Have you ever tried your hands at software development? Or are you an entrepreneur who uses computer applications to carry out various business operations? In either case, chances are you’ve already dabbled with open-source software.

Whether you’re browsing the internet or developing a new website, you likely regularly use open-source software in your life. It isn’t surprising considering that roughly 96% of commercial software applications use open-source components. 

Open-source software offers a wide array of benefits when compared with proprietary or on-the-shelf applications. However, you should be aware of the risks associated with open-source software before you start using it.

In this blog, we’ll explore the concept of open-source software in greater detail and weigh its pros and cons. Let’s get started.

Open-Source Software: A Closer Look

Simply put, open-source software refers to any software application that’s designed to be publicly accessible. In other words, its source code can be used, copied, shared, and modified by other users. It’s typically built and maintained by a community of skilled software developers.

One of the most common examples of open-source software is WordPress, the industry-leading content management system. WordPress users can readily access and modify its source code. This, in turn, makes it possible for them to tweak various WordPress features according to their needs and preferences.

Other examples of popular open-source tools include:

  • Mozilla Firefox (web browser)
  • Apache OpenOffice (office productivity software suite)
  • GIMP (image editing tool)
  • VLC (cross-platform media player)
  • Linux (operating system)

Whether you’re a software developer or business owner, you’ve likely faced the dilemma of choosing between open-source software and proprietary applications more often than you can count. 

In the following sections, we’ll delve deeper into the strengths and limitations of open-source software to determine whether it’s the right choice for you.

Benefits of Open-Source Software

The biggest advantage of using open-source tools is that most of them are available for free. This makes such software suitable for companies that don’t have the budget for developing sophisticated proprietary applications.

Also, they eliminate the need to build software applications from scratch. Instead, you can just modify the code of the open-source software to fit your needs. Integrating new features into such applications is easier, quicker, and hassle-free.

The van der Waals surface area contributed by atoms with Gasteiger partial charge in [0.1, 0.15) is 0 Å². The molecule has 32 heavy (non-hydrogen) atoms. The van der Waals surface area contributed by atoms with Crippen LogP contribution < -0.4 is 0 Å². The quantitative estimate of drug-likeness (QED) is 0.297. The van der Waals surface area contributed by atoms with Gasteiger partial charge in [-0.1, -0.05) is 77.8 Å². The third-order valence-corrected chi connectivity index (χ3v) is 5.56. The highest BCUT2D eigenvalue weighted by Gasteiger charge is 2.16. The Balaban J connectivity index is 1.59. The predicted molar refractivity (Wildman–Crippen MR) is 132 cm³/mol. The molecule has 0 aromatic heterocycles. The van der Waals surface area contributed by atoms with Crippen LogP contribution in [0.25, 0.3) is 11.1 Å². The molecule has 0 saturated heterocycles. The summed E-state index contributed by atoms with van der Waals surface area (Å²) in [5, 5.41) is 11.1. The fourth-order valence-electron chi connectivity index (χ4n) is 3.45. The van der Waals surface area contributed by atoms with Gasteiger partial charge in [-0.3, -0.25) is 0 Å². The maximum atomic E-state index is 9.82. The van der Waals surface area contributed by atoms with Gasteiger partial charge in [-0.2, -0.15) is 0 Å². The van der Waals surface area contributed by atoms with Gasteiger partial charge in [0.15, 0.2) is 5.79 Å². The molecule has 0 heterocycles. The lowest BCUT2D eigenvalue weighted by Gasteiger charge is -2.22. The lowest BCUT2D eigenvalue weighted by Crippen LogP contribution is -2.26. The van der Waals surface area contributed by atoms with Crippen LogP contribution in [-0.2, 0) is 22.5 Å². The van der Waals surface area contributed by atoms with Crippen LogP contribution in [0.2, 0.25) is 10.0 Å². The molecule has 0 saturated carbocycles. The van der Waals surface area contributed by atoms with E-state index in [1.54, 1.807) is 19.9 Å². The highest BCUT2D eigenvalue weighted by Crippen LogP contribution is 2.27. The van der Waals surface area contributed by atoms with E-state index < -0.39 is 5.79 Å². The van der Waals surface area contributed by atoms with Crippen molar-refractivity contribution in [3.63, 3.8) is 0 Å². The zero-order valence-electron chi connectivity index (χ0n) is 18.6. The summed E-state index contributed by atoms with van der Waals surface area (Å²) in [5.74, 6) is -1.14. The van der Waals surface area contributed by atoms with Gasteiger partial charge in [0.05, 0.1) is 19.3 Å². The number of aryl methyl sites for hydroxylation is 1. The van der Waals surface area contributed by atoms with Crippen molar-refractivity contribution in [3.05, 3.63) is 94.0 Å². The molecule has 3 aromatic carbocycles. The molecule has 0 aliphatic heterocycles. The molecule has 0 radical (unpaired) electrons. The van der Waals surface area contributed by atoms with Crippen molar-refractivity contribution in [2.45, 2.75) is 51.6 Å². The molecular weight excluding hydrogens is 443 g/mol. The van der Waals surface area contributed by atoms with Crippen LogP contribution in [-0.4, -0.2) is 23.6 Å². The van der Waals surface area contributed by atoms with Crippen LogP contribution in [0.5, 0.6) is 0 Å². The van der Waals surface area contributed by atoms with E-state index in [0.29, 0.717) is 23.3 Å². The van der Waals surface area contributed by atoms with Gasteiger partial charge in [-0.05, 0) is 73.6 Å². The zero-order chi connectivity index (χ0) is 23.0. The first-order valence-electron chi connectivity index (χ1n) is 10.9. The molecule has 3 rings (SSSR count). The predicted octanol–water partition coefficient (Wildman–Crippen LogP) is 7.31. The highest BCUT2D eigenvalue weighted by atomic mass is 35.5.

Let’s say you’re developing a website on WordPress. Instead of designing the front end layout, you can simply install an attractive and user-friendly WordPress theme. If you aren’t satisfied with the available features of the selected theme, you can customize it by editing the respective source code.

Likewise, you can install and customize various WordPress plugins to improve your website’s functionality and features. Needless to say, this process is much faster than writing individual codes for each feature and interface.

Even if you’re using a premium theme and plugins, it’s going to cost you less than building the website from scratch. Another crucial benefit is that it isn’t dependent on hardware configurations or operating systems. Most open-source tools are designed to run on any platform.

Moreover, all open-source software applications are constantly being used, monitored, and maintained by talented and experienced developers. It means these applications are regularly updated and improved.

Also, it takes less time to diagnose and fix bugs. Any user who identifies an error can correct it and upload the updated version of the software. You can continue to use the software even if the company that developed it decides to shut shop.

Drawbacks of Open-Source Software

The excellent flexibility, reliability, and affordability of open-source software make it a lucrative choice for businesses of all sizes. However, just like most things on the internet, there’s a flip side to using open-source tools.

To begin with, the publicly accessible nature of open-source software that makes it affordable and time-efficient also exposes it to a diverse array of security threats. Any developer with malicious intentions can modify the source to introduce vulnerabilities.

This, in turn, makes your application susceptible to various cybersecurity threats, including malware and DDoS attacks. Moreover, all exploits associated with an open-source code are eventually made available on the National Vulnerability Database.

If cybercriminals get access to these public records, they can use this data to target organizations that are using older or unpatched versions of the software. This is precisely what happened with the Equifax breach that exposed the personal details of more than 147 million customers in the U.S.

The only way businesses can avoid such situations is by using a robust and powerful open-source vulnerability scanner to identify potential security threats to their applications. Detecting risks early in the software development process makes it easier to implement suitable mitigation strategies.

Another disadvantage of open-source tools is the lack of reliable tech support. Unlike proprietary software applications, you don’t have a dedicated vendor who can help you resolve issues. You need basic knowledge of coding to harness the full potential of open-source applications.

Lastly, the maintenance of open-source software is completely dependent on the willingness and discretion of the developer community. If the community suddenly abandons the software and moves to another project, you’re responsible for updating it.

While you can still continue to use the software, you’ll need to learn coding to implement new features, identify vulnerabilities, and fix bugs. 

What open-source tools are you using in your organization? Share your recommendations in the comments section below.